Last winter, while people in Japan were getting ready to send their nengajo (New Year greeting cards) to family and friends, Japan Post did something amazing. Instead of releasing just any ol’ stamp for the Year of the Sheep in 2015, they made what was obviously a continuation of the stamp from 12 years prior. You see, in 2003, there was a darling sheep knitting a scarf on one of their special stamps, and in 2015 that same sheep was proudly wearing the finished product.

The story was a nice, feel-good moment for many, and people starting wondering whether this was a one-time occurrence or if Japan Post was going to continue this “stamp story” two years in a row. We are happy to say that they appear to be starting a tradition, as the Year of the Monkey is also getting an adorable back-story!

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Japan’s amazing Excel artist wishes everyone a happy new year using the spreadsheet program

All through high school and for the first part of college, I didn’t use Microsoft Word, or any dedicated word processing software, for that matter, to write my reports. Instead, I did everything using Lotus 1-2-3, a spreadsheet program.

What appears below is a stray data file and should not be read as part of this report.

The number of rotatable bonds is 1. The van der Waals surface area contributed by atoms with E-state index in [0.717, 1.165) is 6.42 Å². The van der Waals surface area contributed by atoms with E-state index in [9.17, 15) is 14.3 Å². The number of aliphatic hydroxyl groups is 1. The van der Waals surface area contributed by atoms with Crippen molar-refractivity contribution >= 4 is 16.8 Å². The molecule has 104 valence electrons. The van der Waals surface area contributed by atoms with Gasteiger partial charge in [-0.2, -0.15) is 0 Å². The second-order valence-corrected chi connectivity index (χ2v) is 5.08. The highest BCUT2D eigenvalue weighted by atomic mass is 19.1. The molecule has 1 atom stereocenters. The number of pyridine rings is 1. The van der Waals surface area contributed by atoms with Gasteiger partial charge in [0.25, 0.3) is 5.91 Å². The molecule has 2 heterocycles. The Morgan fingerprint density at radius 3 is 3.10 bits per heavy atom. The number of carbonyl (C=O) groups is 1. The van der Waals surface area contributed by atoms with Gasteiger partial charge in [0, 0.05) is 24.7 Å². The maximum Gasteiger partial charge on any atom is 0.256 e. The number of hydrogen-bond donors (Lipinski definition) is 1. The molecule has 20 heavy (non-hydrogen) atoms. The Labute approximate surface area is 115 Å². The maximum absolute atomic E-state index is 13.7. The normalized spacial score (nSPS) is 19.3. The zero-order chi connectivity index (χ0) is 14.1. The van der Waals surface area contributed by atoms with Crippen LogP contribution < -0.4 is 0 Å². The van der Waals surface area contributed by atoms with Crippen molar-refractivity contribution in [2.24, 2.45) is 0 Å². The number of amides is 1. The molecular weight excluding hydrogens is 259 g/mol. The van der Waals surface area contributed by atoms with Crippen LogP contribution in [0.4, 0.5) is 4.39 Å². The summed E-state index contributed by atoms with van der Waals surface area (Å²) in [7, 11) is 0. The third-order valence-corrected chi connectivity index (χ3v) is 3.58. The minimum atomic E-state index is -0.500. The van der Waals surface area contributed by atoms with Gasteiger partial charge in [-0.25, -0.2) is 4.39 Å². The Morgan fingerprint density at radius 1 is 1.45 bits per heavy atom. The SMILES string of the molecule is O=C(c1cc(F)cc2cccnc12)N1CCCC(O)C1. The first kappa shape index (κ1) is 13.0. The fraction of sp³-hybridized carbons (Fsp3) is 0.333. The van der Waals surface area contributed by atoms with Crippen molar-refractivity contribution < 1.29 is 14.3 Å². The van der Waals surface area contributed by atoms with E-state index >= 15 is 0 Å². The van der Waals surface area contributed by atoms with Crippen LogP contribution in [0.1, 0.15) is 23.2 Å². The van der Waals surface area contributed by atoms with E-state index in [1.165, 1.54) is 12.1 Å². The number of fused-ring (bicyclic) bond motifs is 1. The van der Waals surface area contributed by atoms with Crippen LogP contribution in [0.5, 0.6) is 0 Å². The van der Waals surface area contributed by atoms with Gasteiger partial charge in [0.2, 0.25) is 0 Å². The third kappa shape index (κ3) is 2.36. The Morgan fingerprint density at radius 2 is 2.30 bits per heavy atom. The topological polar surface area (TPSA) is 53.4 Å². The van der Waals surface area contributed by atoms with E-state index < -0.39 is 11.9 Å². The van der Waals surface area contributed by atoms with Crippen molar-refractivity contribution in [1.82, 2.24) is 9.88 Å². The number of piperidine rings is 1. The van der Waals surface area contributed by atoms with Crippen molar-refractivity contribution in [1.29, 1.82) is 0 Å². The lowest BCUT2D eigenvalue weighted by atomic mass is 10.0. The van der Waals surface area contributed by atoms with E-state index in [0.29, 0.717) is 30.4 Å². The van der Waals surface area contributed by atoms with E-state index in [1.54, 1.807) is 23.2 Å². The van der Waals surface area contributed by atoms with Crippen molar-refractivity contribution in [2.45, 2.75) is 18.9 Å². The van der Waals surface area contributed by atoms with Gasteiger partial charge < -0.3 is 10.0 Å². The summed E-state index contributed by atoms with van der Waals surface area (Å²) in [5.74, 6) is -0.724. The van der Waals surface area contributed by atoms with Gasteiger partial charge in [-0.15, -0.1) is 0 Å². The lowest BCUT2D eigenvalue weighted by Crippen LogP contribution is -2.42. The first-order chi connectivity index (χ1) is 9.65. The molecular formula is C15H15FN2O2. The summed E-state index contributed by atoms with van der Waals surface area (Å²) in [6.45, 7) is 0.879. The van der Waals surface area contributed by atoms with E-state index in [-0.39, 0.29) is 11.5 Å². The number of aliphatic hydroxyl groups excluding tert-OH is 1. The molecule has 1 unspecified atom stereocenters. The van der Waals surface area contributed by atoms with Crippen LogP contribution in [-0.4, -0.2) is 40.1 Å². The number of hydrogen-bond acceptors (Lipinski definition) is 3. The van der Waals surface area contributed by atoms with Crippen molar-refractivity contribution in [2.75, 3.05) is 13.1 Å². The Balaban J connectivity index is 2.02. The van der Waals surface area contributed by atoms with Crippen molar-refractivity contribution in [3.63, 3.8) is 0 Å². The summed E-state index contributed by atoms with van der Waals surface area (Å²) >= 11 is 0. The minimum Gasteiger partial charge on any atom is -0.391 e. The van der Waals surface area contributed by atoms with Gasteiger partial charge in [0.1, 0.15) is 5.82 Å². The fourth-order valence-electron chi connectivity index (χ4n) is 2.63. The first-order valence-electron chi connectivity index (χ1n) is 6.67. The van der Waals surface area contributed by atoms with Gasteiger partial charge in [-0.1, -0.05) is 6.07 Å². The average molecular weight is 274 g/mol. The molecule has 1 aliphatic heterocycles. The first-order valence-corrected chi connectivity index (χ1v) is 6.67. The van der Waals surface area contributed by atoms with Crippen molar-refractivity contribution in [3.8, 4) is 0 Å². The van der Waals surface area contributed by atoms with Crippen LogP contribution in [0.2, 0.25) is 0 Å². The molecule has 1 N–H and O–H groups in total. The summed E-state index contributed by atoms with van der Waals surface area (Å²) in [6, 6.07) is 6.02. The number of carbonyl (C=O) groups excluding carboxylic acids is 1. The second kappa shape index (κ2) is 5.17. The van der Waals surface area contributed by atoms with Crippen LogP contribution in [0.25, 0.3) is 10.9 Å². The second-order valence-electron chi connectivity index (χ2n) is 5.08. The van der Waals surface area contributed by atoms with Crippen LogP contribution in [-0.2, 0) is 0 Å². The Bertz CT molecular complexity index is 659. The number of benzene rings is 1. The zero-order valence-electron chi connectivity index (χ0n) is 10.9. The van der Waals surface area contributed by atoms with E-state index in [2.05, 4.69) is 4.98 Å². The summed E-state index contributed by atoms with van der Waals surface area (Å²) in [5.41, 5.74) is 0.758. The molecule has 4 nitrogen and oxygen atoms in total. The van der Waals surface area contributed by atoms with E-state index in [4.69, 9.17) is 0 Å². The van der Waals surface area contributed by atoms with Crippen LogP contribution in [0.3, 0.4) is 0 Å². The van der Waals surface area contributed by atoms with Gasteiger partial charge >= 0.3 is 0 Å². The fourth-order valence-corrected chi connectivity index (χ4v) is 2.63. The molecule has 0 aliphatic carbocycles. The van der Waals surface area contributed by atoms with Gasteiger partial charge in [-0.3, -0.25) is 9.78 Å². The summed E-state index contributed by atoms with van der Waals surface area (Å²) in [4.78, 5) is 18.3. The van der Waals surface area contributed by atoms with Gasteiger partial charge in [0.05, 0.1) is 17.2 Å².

While that might sound incredibly inconvenient, it actually wasn’t too bad. Having a dad who’s an accountant and was well-versed in the program was a big help, but once I got the hang of it, I could produce written reports just about as easily as my Word-equipped classmates.

Still, my spreadsheet skills aren’t in the same league as Japanese artist Tatsuo Horiuchi, who’s been making beautiful landscapes and portraits with Microsoft Excel for years, including a New Year’s card that’s just as cute as any made with paint and brush.

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Special 2015 New Year’s stamp shows adorable sheep completing a 12-year project

With November half over, it’s time to start worrying about the big holiday this season: New Year’s! While Christmas might be the big winter holiday in many countries, for those in Japan, the changing of the calendar is a far bigger event and everyone from school kids overworked salarymen gets a row of days off.